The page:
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From Neil Young to Joni Mitchell: artist Gary Burden on 10 of his most famous album covers

Melody Lau

Album covers are an integral, if not often overlooked, part of our music listening experiences. Whether we’re staring at the immense detail on a large vinyl cover or just trying to fill that grey void on our iTunes screens, this visual component helps inform us on the goals, intentions and mood of the music itself.

Artist Gary Burden has played a significant role in composing some of the most iconic album covers of our time. He created Joni Mitchell’s Blue cover, Richard Pryor’s self-titled release and, most notably, many of Neil Young’s famous album covers. More recently, he has teamed up with artists such as Conor Oberst and My Morning Jacket to create art for their albums. If the music speaks to Burden, he can summon a beautiful image.

Burden and his wife, Jenice Heo, currently have an exhibition at Toronto’s STRUCK Contemporary gallery called The Neil Young Series, showing new works that express who Young is through mixed media paintings.

In honour of this new exhibition, CBC Music spoke with Burden about his work in art direction and designing. Below, Burden breaks down the stories behind 10 of his most memorable album covers, from Neil Young's 1970 album, After the Gold Rush, to last year’s Upside Down Mountain by Bright Eyes frontman Conor Oberst.

The Neil Young Series will be on display from now until February 2016 at the STRUCK Contemporary in Toronto.

Artist: Neil Young
After the Gold Rush(1970)

"I was on tour with Crosby, Stills, Nash & Young and we were in New York City. Myself, Graham Nash and a photographer, Joel Bernstein, went down to the Village with Neil to take pictures and Joel shot that shot. It was a magic moment because that little Italian lady was there, going the other way, and he got it at just the right moment. It was a black-and-white shot that I converted to make it look like it was solarized. I also made the lettering look like rust because it’s After the Gold Rush, and what comes after the gold rush? Rust."

Album cover of After the Gold Rush by Neil Young.

Artist: The Doors
Album: Morrison Hotel (1970)

"Jim Morrison was one of my drinking buddies and I knew him pretty well. We got in drummer John Densmore’s VW bus and we started driving around downtown Los Angeles and the keyboardist, Ray Manzarek, was like, 'I was out driving with my wife the other day and I saw this great place I want to show you.' So he took us to the Morrison Hotel and I thought it was absolutely perfect so we went inside and approached the desk manager. He said, 'Oh no, absolutely not, you can’t do that.’ So we went outside and I thought we could just take the picture outside with the sign in the background, but as we were doing that, I noticed the desk manager leave and get into the elevator and we ran in! The photographer shot one roll of film and we were gone before that guy came back."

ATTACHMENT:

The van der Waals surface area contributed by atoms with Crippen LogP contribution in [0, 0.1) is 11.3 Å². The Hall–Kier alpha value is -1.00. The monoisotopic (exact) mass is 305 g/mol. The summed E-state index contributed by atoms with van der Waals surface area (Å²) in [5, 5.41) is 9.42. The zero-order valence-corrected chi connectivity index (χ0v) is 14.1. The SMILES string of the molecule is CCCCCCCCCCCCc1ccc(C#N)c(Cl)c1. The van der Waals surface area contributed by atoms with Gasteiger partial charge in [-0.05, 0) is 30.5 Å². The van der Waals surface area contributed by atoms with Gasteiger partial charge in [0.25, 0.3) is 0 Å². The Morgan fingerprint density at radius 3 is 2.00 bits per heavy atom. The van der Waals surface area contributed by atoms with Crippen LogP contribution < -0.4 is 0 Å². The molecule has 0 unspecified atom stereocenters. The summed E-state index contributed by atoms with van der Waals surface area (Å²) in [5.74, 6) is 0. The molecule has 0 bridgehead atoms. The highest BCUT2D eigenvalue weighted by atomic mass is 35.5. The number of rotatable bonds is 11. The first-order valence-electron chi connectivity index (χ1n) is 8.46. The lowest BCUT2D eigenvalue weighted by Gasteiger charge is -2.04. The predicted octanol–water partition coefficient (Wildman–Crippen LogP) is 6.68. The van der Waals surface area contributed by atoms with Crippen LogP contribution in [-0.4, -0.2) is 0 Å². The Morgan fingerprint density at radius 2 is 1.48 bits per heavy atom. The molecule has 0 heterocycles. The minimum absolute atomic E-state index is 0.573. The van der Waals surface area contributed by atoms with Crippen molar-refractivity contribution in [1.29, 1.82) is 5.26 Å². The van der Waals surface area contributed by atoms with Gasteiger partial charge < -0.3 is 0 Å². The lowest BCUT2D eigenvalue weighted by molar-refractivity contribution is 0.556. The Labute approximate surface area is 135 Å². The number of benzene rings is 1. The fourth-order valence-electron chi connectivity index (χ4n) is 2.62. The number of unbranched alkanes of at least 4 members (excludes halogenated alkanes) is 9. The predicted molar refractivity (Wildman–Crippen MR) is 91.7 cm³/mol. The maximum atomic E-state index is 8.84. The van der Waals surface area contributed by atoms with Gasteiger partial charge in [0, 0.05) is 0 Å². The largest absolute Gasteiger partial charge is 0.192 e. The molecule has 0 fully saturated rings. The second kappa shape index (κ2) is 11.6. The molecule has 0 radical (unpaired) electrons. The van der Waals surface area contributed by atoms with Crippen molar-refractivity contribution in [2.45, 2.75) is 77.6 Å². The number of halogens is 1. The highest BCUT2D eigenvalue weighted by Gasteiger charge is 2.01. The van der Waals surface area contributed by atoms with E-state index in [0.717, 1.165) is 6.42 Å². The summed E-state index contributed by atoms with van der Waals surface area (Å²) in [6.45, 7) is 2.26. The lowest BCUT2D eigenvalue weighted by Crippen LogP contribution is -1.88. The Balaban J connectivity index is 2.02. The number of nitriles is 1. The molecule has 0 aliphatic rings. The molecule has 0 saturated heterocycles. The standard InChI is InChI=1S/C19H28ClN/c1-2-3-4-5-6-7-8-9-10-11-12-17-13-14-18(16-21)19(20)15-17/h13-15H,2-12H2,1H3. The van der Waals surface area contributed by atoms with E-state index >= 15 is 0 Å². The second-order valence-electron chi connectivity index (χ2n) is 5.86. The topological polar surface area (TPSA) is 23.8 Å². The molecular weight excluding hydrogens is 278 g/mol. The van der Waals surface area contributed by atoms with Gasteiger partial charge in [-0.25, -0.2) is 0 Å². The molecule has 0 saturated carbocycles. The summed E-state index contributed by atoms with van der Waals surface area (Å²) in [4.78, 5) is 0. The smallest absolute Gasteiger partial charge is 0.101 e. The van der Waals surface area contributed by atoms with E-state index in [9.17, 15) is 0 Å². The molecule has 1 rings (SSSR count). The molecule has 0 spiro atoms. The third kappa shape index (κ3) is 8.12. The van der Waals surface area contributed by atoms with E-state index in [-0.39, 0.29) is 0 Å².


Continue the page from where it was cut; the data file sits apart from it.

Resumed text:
Album cover of Morrison Hotel by the Doors.

Artist: Crosby, Stills, Nash & Young
 Déjà Vu (1970)

"Stephen Stills is a history buff so he had these old family albums from the Civil War period that had photos taken from a box camera. They were long exposures and the subject had to be still for three to five minutes while the film was exposed. I tried to make the photo on Déjà Vu look like that and I went as far as to learn how to mix the emulsion that you’d coat the photo paper with. That was the vibe we were going for and I think it worked. It was shot in David Crosby’s backyard in San Francisco."

Album cover of Deja Vu by Crosby, Stills, Nash & Young.

Artist: Joni Mitchell
 Blue (1971)

"This was such an honour for me. That is the only cover of Joni’s that she didn’t make herself and I got to make it. I knew the title was Blue and what I wanted to do was to make it look like old Ferro cyanotype from the 1880s, which was this blue colour, and I figured out how to make it look like that. For me, personally, that’s my favourite Joni record. I think the music on that album is when she sort of went from being a young hippie girl, in a way, to being a woman."